PET and PET-CT of Malignant Pleural Mesothelioma

PET and PET-CT of Malignant Pleural Mesothelioma

Hans C. Steinert

Ramon de Juan


Malignant pleural mesothelioma (MPM) is the most common neoplasm of the pleura, and it is 1,000 times more common in a population exposed to asbestos. MPM usually develops no earlier than 20 to 30 years after asbestos exposure. No correlation to the duration or degree of exposure to asbestos or to smoking history has been found, but the incidence of MPM has been rising and is expected to continue until the year 2020. In western Europe, 250,000 men are expected to die from MPM by 2030 (1). Average survival at diagnosis is similar to that of lung cancer (2).

MPM arises from either the visceral or the parietal pleura. Invasion into the chest wall, diaphragm and mediastinum may occur. Pleural effusions are common and can become large. MPM metastasizes to the ipsilateral (60%) or contralateral lung and to hilar and mediastinal lymph nodes. Distant metastases are rare. Histologically, MPM is divided into an epithelial, a mesenchymal, and a mixed type. The epithelial type is the most common and has the best prognosis (3). The major differential diagnosis is metastatic adenocarcinoma. Immunohistochemical analyses may be required for differentiation.


The goals of staging are to assess operability and, in patients deemed inoperable, to offer prognostic information. Staging is also important for evaluating patients entering clinical trials and for comparing different studies. The TNM
classification stratifies patients into prognostic categories based on surgical and pathological criteria (e.g., resectability and invasiveness) (4). MPM shows a locoregional growth pattern with direct extension and recurrence within the ipsilateral hemithorax, with increased risk in patients with infiltrated surgical edges or after invasive diagnostic or therapeutic procedures (5). The most frequently affected nodal sites are the mediastinal lymph nodes. Since MPM is primarily a parietal pleural disease, the lymphatic spread pattern is different from that of lung cancer, because N2 rather than N1 nodes may be the first drainage stations (see Table 38.3).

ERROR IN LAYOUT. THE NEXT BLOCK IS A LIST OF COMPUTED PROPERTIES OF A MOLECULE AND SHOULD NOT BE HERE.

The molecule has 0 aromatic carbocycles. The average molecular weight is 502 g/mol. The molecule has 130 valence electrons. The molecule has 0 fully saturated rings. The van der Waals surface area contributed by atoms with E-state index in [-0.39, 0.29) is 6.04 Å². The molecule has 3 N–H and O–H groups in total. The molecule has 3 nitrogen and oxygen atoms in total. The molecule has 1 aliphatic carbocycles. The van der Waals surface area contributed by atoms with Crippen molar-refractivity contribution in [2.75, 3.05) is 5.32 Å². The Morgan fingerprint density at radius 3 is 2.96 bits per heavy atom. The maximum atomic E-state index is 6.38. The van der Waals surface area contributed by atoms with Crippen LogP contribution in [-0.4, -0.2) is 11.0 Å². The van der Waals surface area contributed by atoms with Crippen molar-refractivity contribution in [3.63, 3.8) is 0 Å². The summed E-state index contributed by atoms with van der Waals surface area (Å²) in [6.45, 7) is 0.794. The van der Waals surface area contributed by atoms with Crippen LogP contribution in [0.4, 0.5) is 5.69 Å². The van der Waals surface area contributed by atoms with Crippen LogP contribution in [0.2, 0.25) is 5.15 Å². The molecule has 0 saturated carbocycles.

Diagnostic imaging in MPM is required on presentation of suspicious clinical features (6,7). Imaging is particularly helpful in preoperative staging of MPM. Computed tomography (CT) enables early detection of small pleural tumors and pleural effusions and definition of the extension of the tumor along the pleural surfaces and fissures. Sheets of tumor can be followed inferiorly along the diaphragmatic crura. However, tumor invasion into the chest wall or diaphragm can be underestimated by CT. With CT, differentiation between tumor and pleural fibrosis is impossible. CT is often not suitable for establishing the diagnosis of MPM, since diffuse pleural thickening may be due to a benign or malignant process.

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Jul 27, 2016 | Posted by in GENERAL RADIOLOGY | Comments Off on PET and PET-CT of Malignant Pleural Mesothelioma

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